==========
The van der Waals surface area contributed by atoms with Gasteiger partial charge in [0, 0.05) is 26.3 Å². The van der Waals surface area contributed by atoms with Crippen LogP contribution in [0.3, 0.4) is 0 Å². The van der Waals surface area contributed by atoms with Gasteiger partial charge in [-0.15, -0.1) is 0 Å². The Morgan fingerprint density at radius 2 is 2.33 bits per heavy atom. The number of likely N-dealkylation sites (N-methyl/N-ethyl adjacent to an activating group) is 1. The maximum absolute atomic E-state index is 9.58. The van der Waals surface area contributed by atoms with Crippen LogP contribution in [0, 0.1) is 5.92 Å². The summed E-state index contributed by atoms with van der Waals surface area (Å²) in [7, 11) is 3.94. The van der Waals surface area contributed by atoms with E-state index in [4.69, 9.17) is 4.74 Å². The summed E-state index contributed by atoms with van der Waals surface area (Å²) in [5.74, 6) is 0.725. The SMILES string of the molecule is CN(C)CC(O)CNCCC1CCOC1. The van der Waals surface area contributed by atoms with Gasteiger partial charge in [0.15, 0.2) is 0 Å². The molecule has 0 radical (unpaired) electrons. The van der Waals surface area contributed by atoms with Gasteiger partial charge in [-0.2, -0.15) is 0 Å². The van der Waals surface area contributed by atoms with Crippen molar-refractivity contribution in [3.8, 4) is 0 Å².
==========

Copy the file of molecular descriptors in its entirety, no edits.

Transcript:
The van der Waals surface area contributed by atoms with Gasteiger partial charge in [0, 0.05) is 26.3 Å². The van der Waals surface area contributed by atoms with Crippen LogP contribution in [0.3, 0.4) is 0 Å². The van der Waals surface area contributed by atoms with Gasteiger partial charge in [-0.15, -0.1) is 0 Å². The Morgan fingerprint density at radius 2 is 2.33 bits per heavy atom. The number of likely N-dealkylation sites (N-methyl/N-ethyl adjacent to an activating group) is 1. The maximum absolute atomic E-state index is 9.58. The van der Waals surface area contributed by atoms with Crippen LogP contribution in [0, 0.1) is 5.92 Å². The summed E-state index contributed by atoms with van der Waals surface area (Å²) in [7, 11) is 3.94. The van der Waals surface area contributed by atoms with E-state index in [4.69, 9.17) is 4.74 Å². The summed E-state index contributed by atoms with van der Waals surface area (Å²) in [5.74, 6) is 0.725. The SMILES string of the molecule is CN(C)CC(O)CNCCC1CCOC1. The van der Waals surface area contributed by atoms with Gasteiger partial charge in [0.15, 0.2) is 0 Å². The molecule has 0 radical (unpaired) electrons. The van der Waals surface area contributed by atoms with Gasteiger partial charge in [-0.2, -0.15) is 0 Å². The van der Waals surface area contributed by atoms with Crippen molar-refractivity contribution in [3.8, 4) is 0 Å².